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Home » How to live off the land in space: Angel Abbud-Madrid at TEDxMileHigh (Transcript)

How to live off the land in space: Angel Abbud-Madrid at TEDxMileHigh (Transcript)

Angel Abbud-Madrid – TRANSCRIPT

I would like you to join me as we look up to space in a completely different way. Not just because of its beauty, or the mysteries that it holds, but because of the value that it represents for the future of humankind.

The year is 2062. One of the children of your children is about to go up on a mission to a space rock, an asteroid I know what you’re going to tell your grandkid “Darling, why did you pick such a boring dry destination in space?” “Well, think again, grandpa. Watch me go, grandma.” And there goes your grandkid on a one-month trip to an asteroid the size of this stage, one of hundreds passing close to Earth every year.

As it accelerates up to 40,000 miles an hour, the spacecraft finally catches up with the asteroid, turns a magnifying glass, focuses the energy on the surface of the rock, heating it up until gases and water come spewing out of it. Water that can be collected for up to a crew of four astronauts for drinking purposes. Also, to grow plants that they can serve as food. To extract oxygen from the water, so they can breathe inside their capsules and their spacesuits.

Water, that once heated turns into steam, that can propel that rocket to other destinations for up to four years, to other asteroids, to the Moon, and even have enough fuel and supplies left to bring the crew back to our planet, 50 years from now, to exactly the same place where we are all gathered here, today, so that that your grandkid can deliver the master talk at the TEDxMileHigh 2066 event.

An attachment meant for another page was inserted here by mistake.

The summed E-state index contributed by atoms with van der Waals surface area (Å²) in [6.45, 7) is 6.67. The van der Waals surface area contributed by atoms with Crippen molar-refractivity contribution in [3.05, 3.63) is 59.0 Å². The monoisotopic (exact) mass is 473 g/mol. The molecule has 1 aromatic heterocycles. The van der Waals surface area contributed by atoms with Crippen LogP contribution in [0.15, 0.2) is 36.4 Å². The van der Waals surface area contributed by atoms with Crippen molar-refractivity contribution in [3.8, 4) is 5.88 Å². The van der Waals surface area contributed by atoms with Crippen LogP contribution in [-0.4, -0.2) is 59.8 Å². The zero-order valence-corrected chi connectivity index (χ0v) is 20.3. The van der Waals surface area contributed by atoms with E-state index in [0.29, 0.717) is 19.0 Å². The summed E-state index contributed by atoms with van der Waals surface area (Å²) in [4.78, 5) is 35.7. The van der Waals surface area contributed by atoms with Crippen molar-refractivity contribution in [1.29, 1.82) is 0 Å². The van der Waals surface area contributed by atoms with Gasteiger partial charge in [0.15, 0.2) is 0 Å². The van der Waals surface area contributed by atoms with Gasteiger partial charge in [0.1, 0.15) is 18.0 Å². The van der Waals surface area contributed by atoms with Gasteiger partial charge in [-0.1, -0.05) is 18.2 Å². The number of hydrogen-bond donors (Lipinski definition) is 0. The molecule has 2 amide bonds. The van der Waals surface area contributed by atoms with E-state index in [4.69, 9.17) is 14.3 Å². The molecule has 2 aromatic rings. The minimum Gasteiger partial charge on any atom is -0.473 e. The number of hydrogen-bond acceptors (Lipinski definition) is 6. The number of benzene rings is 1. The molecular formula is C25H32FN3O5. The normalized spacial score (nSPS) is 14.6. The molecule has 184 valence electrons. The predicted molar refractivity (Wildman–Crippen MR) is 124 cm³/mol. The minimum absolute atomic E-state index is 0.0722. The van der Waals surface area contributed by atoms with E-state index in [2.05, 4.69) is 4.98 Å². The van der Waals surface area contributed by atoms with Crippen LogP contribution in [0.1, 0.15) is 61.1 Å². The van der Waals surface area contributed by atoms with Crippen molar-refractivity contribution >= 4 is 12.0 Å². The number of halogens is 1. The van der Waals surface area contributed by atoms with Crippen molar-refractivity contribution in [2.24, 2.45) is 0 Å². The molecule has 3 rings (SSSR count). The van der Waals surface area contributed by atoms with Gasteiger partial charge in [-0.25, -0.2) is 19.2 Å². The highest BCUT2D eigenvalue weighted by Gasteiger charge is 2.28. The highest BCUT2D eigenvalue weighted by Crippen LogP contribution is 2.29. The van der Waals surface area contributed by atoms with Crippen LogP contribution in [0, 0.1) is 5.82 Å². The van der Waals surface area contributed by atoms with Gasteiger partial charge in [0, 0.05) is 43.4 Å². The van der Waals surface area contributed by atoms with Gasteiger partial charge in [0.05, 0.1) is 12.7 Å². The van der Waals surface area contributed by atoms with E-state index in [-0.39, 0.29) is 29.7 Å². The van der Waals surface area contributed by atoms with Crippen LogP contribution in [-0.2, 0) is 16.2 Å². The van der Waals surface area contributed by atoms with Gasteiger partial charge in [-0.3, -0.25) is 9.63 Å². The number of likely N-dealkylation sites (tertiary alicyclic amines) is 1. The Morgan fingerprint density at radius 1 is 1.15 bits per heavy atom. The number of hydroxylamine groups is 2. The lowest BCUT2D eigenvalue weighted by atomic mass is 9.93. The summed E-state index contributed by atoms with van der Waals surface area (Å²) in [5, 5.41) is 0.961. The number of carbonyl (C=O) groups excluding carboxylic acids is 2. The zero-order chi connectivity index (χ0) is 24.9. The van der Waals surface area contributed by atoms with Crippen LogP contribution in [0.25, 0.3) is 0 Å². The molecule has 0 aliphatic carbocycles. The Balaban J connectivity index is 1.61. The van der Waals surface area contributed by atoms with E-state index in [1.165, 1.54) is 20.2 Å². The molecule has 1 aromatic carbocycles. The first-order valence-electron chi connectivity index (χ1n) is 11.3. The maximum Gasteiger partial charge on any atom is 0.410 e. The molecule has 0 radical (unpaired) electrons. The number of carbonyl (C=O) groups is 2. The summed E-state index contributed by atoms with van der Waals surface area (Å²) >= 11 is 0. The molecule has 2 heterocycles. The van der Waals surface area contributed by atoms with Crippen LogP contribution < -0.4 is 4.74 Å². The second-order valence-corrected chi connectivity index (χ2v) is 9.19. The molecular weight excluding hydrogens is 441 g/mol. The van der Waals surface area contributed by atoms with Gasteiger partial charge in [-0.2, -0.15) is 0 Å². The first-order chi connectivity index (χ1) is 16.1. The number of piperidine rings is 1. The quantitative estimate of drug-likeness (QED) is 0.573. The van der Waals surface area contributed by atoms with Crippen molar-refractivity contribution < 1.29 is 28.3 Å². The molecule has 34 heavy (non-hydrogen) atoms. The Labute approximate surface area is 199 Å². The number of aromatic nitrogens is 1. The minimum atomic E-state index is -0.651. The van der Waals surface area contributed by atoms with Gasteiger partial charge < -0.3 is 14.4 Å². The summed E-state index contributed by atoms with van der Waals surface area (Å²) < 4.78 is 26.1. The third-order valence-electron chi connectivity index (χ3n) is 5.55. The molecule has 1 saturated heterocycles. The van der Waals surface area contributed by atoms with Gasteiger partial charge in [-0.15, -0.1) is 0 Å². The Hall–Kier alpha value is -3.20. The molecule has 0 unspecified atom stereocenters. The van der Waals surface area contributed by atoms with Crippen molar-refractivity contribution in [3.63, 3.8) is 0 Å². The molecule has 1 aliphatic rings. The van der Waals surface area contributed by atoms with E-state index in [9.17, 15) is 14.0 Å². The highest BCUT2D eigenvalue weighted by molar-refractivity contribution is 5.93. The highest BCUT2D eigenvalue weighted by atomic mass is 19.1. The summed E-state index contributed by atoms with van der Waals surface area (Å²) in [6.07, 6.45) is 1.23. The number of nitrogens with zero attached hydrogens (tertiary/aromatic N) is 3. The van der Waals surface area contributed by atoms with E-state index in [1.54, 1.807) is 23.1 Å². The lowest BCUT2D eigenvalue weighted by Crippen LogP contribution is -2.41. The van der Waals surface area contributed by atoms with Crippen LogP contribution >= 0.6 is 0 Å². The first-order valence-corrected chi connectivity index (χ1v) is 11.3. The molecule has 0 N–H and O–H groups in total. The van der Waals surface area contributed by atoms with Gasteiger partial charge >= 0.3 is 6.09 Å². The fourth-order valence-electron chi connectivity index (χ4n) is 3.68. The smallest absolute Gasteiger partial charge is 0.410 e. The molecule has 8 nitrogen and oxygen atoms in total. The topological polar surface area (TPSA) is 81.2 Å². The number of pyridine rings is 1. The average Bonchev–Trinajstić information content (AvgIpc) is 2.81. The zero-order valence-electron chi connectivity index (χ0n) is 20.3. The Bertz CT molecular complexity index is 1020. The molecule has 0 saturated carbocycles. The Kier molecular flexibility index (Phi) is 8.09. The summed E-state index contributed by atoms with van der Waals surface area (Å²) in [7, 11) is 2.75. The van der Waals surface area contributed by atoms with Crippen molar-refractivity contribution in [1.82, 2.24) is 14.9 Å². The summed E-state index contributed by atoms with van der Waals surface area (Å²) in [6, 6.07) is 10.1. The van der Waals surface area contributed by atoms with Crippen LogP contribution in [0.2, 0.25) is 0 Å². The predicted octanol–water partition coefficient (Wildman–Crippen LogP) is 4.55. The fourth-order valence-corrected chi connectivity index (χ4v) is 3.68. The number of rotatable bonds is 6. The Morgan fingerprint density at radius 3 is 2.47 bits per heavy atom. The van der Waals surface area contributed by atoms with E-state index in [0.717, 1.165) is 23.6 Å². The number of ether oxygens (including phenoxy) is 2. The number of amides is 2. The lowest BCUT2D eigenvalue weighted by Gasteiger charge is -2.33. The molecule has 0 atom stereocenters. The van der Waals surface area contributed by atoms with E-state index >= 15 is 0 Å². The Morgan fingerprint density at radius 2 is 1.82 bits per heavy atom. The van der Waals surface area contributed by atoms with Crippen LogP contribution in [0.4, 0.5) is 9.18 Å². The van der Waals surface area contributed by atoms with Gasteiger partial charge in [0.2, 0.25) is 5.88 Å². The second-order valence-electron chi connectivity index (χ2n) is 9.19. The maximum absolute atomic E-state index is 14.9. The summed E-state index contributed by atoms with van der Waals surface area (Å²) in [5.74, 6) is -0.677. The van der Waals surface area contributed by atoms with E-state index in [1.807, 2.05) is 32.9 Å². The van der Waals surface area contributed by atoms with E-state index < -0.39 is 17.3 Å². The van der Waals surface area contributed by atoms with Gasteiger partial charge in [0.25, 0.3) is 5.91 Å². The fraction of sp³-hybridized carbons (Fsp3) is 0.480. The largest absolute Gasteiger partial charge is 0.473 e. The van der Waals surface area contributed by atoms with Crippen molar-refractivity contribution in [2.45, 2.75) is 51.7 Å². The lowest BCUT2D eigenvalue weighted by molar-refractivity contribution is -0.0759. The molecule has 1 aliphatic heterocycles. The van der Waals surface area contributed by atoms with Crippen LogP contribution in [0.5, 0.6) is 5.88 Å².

And what would be the title of that talk? “How I learned to live off-the-land…in space.” So grandma, grandpa, next time you see a boring dry rock like this, think of it instead as a celestial gas station with a convenience store attached to it. Oh, thank heavens! What your grandkid has done is to extract resources to live and work in space, cutting our dependence from Earth, from where we have sent all the fuel, supplies, and equipment for the thousands of rockets since the beginning of the Space Age in the 1950s. We depend 100% from the resources of our planet to explore space, and that is obviously not an efficient or sustainable way to explore.

It won’t get us very far. It is also not an economical proposition. Tons of fuel are needed to power a spaceship to overcome gravity that wants to keep us firmly on the ground. 90% of the weight of a rocket is fuel that is needed to launch that tiny little capsule where the astronauts, and their materials, and supplies are housed. It costs more than $10,000 a pound to send anything into space. 2 million dollars alone are necessary to launch me up there, nearly my weight in gold. And let me tell you, I’m a bargain.

Because of all the extra weight of hair that I don’t have to carry around. We know from our experience here on Earth that on the long cross-country trips, we don’t take all the fuel, or all the food that we need. No! We use resources where we find them.

And if you want to know what this strategy has allowed us to do to explore our planet, let’s now go back in time, to circa 124,000 BC, to meet not your descendants in space, but your ancestors, the homo sapiens, who, after years of drought, and environmental degradation, and population growth, left their birthplace, their cradle in Africa, for other parts of the continent, to Europe, in all sorts of regions in Asia, looking for basic survival, food, and water.

And in the process, they learned how to control certain technologies, control fire, and to preserve food. Then, about the time they crossed to the Americas, about 15,000 years ago, they discovered agriculture, that allowed them to settle in first villages, then towns, and then cities. Then on the second wave of exploration, in the 15th century. Once they learned how to navigate the oceans, the search was for more exotic elements that were important to society back then: gold, silver, spices, silk.

Then in the 19th century, it was about drilling for oil all over the planet, which has become our main source of energy. And just 20 years ago, the search has been for those rare elements in the periodic table that are now part of your cell phones and the cars that you drove up here today. So resources are what drives our economy, our society, our very existence. And as you can see, this insatiable search for resources has allowed us to live off the land in ever more extreme environments, to explore every corner of our planet, and to dig as deep as possible, searching for anything that can be of use to us.